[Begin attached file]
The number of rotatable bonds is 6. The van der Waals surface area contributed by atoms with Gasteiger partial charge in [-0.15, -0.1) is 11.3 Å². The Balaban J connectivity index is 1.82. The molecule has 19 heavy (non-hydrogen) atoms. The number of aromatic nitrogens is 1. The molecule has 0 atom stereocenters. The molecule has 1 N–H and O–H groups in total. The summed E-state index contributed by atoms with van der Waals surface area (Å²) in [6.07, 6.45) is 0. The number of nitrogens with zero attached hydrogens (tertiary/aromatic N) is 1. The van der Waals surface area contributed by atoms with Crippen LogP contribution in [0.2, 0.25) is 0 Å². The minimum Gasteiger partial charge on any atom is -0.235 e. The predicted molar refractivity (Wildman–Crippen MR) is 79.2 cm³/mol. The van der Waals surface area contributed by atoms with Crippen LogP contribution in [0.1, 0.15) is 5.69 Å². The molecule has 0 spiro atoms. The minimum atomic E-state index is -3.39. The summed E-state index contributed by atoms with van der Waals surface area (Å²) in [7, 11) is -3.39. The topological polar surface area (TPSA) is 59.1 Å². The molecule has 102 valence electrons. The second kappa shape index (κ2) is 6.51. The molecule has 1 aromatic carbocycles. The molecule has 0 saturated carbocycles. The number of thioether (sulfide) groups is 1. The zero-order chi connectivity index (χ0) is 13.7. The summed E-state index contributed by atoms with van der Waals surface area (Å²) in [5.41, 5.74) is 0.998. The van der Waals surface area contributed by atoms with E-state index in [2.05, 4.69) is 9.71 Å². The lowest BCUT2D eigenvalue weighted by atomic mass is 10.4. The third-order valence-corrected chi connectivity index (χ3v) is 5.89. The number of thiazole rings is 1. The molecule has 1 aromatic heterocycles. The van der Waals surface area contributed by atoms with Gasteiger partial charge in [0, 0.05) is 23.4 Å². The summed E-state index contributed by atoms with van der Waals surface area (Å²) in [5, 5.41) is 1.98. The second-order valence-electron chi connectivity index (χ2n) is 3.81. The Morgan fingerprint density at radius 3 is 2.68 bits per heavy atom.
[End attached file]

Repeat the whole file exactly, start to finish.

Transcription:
The number of rotatable bonds is 6. The van der Waals surface area contributed by atoms with Gasteiger partial charge in [-0.15, -0.1) is 11.3 Å². The Balaban J connectivity index is 1.82. The molecule has 19 heavy (non-hydrogen) atoms. The number of aromatic nitrogens is 1. The molecule has 0 atom stereocenters. The molecule has 1 N–H and O–H groups in total. The summed E-state index contributed by atoms with van der Waals surface area (Å²) in [6.07, 6.45) is 0. The number of nitrogens with zero attached hydrogens (tertiary/aromatic N) is 1. The van der Waals surface area contributed by atoms with Crippen LogP contribution in [0.2, 0.25) is 0 Å². The minimum Gasteiger partial charge on any atom is -0.235 e. The predicted molar refractivity (Wildman–Crippen MR) is 79.2 cm³/mol. The van der Waals surface area contributed by atoms with Crippen LogP contribution in [0.1, 0.15) is 5.69 Å². The molecule has 0 spiro atoms. The minimum atomic E-state index is -3.39. The summed E-state index contributed by atoms with van der Waals surface area (Å²) in [7, 11) is -3.39. The topological polar surface area (TPSA) is 59.1 Å². The molecule has 102 valence electrons. The second kappa shape index (κ2) is 6.51. The molecule has 1 aromatic carbocycles. The molecule has 0 saturated carbocycles. The number of thioether (sulfide) groups is 1. The zero-order chi connectivity index (χ0) is 13.7. The summed E-state index contributed by atoms with van der Waals surface area (Å²) in [5.41, 5.74) is 0.998. The van der Waals surface area contributed by atoms with E-state index in [2.05, 4.69) is 9.71 Å². The lowest BCUT2D eigenvalue weighted by atomic mass is 10.4. The third-order valence-corrected chi connectivity index (χ3v) is 5.89. The number of thiazole rings is 1. The molecule has 1 aromatic heterocycles. The van der Waals surface area contributed by atoms with Gasteiger partial charge in [0, 0.05) is 23.4 Å². The summed E-state index contributed by atoms with van der Waals surface area (Å²) in [5, 5.41) is 1.98. The second-order valence-electron chi connectivity index (χ2n) is 3.81. The Morgan fingerprint density at radius 3 is 2.68 bits per heavy atom.